“I can’t believe I’m here!” was my only thought as I stood in the pen. Me. At the start of the 2019 NYC Half Marathon in Prospect Park, Brooklyn, New York. It felt completely unreal. But I did it and now (of course!) I have to tell the story.
See, it’s not as if I am this amazing athlete, running impressive times, flitting in and out of New York every other day. I live in Cape Town, South Africa, and I am an ordinary on-the-slow-side average runner (think half marathon best 2h25, full marathon 5h25). I am not a super-person who works on sub-whatever-times. I am not built of speedwork and hill sprints. I have little to no grip on fartleks. The word alone makes me cry. I am one of those people who did no exercise until their thirties and then started an eight-week ‘Learn to Run 5K’ program. It was a challenge – and an attempt to regain sanity – as my second son hit three months old. That son is now eight and as he grew so did my running. I was hooked. ‘Learn-to-Run’ gave way to ‘Run your first 10k’, then the ‘Half Marathon’ programs. Even the ‘Run a Marathon’ program got two successful outings. But over time the ‘Runner’s World 21k Novice’* program, tweaked here and there to suit my time and energy, stayed the favourite.
And then the NYC Half Marathon called me.
The attraction was a mixed bag of the sentimental and the practical. I’d never been to New York but my late mom visited the city when I was a child. Her stories of adventure so impressed me as a little girl, even more when I grew up and understood that her travel experience during Apartheid was extraordinary for a woman of colour. It left me with a soft spot for the city and when I saw Pentravel Sporting Tours advertise their international runs a few years ago, the New York Half Marathon shouted for me. It seemed the perfect way to see the city: the route started in Brooklyn, crossed Manhattan Bridge, passed iconic landmarks including a traffic–free Times Square. It ended in Central Park. The 21k distance would give me enough of a physical stretch without the pressure of a full marathon. I dreamed of doing it and immediately mailed Nicole Adams of Penthouse Travel for details, but things wouldn’t line up for me that year, or indeed every other time she mailed me in the few years after.
Until this year.
A race date in the school holidays, a last-minute entry available after the advertised closing date and a non-running husband’s gracious and generous support made it happen quickly. Nicole mailed me on 7 January, and on 8 January I booked myself to run the NYC Half Marathon 2019 on Sunday 17 March.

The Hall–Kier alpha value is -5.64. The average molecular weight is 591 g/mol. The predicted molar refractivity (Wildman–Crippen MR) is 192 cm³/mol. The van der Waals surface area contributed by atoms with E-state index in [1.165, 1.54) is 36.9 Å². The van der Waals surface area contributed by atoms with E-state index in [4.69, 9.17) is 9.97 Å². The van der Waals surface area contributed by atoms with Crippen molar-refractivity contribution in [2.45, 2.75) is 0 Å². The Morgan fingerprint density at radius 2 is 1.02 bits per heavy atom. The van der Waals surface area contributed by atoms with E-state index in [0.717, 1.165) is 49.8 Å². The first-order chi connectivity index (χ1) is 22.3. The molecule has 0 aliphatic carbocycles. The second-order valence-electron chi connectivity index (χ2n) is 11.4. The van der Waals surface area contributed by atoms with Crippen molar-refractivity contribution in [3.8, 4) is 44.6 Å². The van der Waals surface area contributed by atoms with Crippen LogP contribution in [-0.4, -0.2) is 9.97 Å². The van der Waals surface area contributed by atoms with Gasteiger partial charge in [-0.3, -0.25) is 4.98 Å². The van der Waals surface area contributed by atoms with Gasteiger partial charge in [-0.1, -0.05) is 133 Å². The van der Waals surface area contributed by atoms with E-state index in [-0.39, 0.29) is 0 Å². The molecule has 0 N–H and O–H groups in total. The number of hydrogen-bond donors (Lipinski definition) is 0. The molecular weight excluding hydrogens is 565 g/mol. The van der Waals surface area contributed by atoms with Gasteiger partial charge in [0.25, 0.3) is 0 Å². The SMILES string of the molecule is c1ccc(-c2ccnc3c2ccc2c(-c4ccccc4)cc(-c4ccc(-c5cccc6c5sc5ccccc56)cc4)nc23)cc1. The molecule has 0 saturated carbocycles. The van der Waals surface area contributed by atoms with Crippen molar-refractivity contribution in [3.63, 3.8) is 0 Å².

Fast forward to little more than two months later. I’d diligently followed the Runner’s World 21K program. I’d experienced all the nerves and anxiety (read panic) of dragging my husband and two sons across the world for a run. I was as ready as I would ever be. We arrived in New York City on Friday 15 March after a 16-hour flight from Joburg to JFK Airport. An hour’s drive later we were finally at the Westin Grand Central Hotel, on 212 E 42nd St., which was the accommodation included in Pentravel’s race package. I was relieved to find the Pentravel guides set up in the hotel foyer, if a little disappointed to realise that I was the only South African in their group. The rest were either from Britain or Ireland. For them Saturday’s St Patrick’s Day Parade and festivities were a big drawcard but for me the main Saturday event happened before the Parade. I had to collect my race number at the Expo at the Metropolitan Pavillion on West 18th Street. Pentravel were taking groups on the 38-minute walk to the expo but we decided to ride the subway on our own instead. Once there it was a slick and simple process. I shopped a “NY Finisher” jacket in anticipation of seeing Central Park.
17 March: Race Day!
I met the Pentravel group in the hotel foyer at 5h30 and we made our way to the subway station a few minutes away. We reached the Prospect Park race area at around 6h15. It was quite beautiful to be there over sunrise and to watch more runners arrive to the race field of nearly 25 000. There were plenty of toilet facilities and free water was available but there was no food for sale. Without breakfast it was a tube of Gu Chews in my pocket to the rescue.